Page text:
The Broken Windows Theory that Gladwell explains applies to patterns and waves of crime. It is based on the notion that if people see broken windows that are untended to, then they will assume it is acceptable to break more windows. This example may have more a conscious component but the principle can be applied to other situations as well. The example Gladwell uses to demonstrate this principle is the crime epidemic that occurred in New York City in the 1980s. Subway systems were plagued by petty crime which could be explained by the Broken Windows theory. The subways were also covered in graffiti which is analogous to a broken window as explained before. The graffiti served as a visual symbol of the presence of crime in subways. When people enter an environment marked with crime they are more inclined to commit it themselves. This became evident when a clean up program implemented by the city sought to eliminate graffiti from the subways. After achieving this goal the crime rate began to fall, indicating that the environmental variables were playing an important role in controlling the crime rate. It is very likely that individuals are unaware of the environmental factors influencing their behavior. People planning to commit crimes on the subway were probably not looking for graffiti before the act but its presence may have contributed to their desire to do so. Sensory inputs generated from a person’s external environment are processed subconsciously in the brain and affect social behavior of individuals who are unaware of the process. As demonstrated in this example, some inputs can be very small but when they enter the brain can generate significant behavioral responses.
The transactive memory system is the method by which individuals use external sources for the purpose of maintaining memory. It can take on different forms. Most people don’t memorize large amounts of detailed information such as phone numbers. Instead people store that information in phone books or electronic devices. A similar method of memory storage is used through interpersonal relationships. Close-knit groups of people often rely on each other to store information for them. Perhaps one individual will have limited knowledge about a topic or procedure but can rely on another individual as a reference to recall information that they themselves have not memorized. This dependency contributes to the special relationships people have with one another. For the most part, however, people are unaware that they use a transactive memory system. This method of storing information might be a result of social evolution. Humans have subconsciously adapted a system that enhances efficiency in completing tasks by allowing for specialization within each person in a group. This same pattern can be observed in sports teams, businesses, and families alike. Any group of people that interacts closely will naturally adapt a strategy of specialization using their transactive memory system.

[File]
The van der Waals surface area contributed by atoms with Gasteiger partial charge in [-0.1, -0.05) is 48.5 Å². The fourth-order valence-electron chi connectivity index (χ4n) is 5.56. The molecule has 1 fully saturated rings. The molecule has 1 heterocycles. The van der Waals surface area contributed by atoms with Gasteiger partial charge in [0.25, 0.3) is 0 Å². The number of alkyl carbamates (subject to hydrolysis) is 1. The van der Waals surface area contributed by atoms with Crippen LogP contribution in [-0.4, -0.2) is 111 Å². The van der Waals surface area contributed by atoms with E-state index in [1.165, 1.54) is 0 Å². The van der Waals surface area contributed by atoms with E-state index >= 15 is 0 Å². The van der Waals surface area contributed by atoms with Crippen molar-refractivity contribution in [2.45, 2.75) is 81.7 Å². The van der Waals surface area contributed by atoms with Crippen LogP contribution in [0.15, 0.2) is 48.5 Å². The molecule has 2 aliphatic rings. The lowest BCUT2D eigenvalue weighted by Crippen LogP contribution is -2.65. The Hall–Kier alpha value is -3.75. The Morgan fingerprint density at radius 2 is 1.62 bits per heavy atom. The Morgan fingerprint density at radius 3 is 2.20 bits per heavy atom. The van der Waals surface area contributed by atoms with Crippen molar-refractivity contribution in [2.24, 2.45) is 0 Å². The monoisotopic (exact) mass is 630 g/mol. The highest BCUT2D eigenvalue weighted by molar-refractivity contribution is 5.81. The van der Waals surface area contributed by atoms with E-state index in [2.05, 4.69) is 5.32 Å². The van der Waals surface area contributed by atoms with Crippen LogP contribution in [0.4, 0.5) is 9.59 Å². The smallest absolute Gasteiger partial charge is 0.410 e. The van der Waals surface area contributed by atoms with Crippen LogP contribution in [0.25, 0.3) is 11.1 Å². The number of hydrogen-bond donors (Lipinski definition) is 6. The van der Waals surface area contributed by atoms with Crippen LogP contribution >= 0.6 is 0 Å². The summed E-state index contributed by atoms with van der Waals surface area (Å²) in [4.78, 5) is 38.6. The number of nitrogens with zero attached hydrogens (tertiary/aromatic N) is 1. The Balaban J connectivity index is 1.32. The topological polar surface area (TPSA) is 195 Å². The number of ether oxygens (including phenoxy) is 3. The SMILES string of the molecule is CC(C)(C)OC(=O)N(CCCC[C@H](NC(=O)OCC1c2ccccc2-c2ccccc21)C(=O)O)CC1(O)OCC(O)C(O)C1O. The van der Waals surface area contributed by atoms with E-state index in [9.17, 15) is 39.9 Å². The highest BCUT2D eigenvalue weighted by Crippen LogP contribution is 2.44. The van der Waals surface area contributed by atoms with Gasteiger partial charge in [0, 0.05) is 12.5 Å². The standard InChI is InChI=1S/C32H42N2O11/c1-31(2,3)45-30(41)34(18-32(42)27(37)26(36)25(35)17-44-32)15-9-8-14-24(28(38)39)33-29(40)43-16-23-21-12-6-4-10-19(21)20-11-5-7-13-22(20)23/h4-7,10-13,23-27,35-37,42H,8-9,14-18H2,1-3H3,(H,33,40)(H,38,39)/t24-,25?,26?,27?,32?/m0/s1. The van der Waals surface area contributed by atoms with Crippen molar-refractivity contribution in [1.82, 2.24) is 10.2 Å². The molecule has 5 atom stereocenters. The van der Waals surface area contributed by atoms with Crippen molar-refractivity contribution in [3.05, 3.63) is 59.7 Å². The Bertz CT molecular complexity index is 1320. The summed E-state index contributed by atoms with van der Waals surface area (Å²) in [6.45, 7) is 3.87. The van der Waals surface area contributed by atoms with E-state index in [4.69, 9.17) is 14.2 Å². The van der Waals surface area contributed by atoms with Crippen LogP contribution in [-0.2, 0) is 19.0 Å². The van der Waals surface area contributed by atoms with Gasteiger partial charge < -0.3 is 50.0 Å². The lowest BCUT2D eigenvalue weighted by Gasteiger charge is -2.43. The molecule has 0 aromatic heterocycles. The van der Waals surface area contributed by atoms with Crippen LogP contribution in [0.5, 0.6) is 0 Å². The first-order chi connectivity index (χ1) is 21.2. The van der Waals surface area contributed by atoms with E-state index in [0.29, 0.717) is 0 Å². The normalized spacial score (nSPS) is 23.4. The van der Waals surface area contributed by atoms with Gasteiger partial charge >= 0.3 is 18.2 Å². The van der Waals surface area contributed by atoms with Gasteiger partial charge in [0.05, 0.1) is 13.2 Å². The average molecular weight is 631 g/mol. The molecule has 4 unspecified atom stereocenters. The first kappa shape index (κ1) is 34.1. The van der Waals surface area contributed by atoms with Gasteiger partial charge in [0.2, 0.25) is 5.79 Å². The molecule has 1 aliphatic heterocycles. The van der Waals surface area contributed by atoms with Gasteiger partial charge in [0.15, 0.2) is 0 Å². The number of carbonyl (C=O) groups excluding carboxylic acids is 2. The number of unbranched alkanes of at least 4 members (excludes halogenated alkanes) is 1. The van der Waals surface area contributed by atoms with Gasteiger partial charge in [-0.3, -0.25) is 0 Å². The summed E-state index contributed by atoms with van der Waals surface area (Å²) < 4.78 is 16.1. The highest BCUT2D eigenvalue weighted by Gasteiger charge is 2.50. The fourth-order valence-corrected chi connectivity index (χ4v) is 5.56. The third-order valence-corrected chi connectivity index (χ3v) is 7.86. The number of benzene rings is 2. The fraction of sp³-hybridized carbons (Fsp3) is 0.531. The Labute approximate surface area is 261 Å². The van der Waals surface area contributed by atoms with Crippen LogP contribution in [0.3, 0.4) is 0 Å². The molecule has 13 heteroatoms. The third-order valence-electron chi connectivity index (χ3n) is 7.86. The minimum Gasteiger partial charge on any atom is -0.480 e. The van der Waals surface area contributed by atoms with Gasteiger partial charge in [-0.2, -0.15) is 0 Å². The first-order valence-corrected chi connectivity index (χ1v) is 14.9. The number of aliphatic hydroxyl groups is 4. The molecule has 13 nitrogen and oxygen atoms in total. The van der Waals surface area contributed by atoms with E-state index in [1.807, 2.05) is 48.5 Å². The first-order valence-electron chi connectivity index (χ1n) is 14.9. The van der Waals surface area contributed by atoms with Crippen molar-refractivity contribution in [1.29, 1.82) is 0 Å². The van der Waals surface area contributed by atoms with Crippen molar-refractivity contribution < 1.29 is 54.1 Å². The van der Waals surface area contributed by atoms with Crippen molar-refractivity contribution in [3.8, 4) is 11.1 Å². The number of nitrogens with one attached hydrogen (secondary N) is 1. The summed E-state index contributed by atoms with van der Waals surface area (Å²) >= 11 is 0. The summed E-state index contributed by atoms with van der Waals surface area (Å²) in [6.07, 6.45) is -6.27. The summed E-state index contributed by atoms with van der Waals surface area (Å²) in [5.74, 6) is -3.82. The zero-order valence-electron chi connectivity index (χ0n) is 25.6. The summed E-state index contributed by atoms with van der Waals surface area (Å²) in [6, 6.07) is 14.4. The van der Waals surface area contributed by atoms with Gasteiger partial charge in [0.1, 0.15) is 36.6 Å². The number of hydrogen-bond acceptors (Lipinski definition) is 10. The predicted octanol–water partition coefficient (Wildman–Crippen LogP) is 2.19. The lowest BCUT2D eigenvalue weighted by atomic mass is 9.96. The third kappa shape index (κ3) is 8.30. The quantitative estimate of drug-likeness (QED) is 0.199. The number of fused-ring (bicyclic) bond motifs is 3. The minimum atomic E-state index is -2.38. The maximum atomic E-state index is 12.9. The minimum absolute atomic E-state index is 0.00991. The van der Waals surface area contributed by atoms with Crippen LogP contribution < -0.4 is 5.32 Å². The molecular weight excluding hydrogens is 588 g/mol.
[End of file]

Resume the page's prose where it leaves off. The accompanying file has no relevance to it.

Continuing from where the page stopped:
In this course I have learned that my brain has more control over my mind and body than I thought. Tipping Point continues to support this same notion. Gladwell demonstrates several points about how human behavior operates and is subconsciously controlled in the brain. Though he leaves out neurological analysis of why sensory inputs and cues affect us in the ways that they do, he does draw strong correlations between small changes in environment and significant behavioral changes. The subconscious nature of the brain’s power over mind and body leads me to the conclusion that the brain is indeed, “wider than the sky”. No matter how much autonomy we think we have in our minds and bodies, the brain will always be one step ahead of us.
Gladwell, Malcolm. The Tipping Point. New York: Little, Brown, and Company, 2002.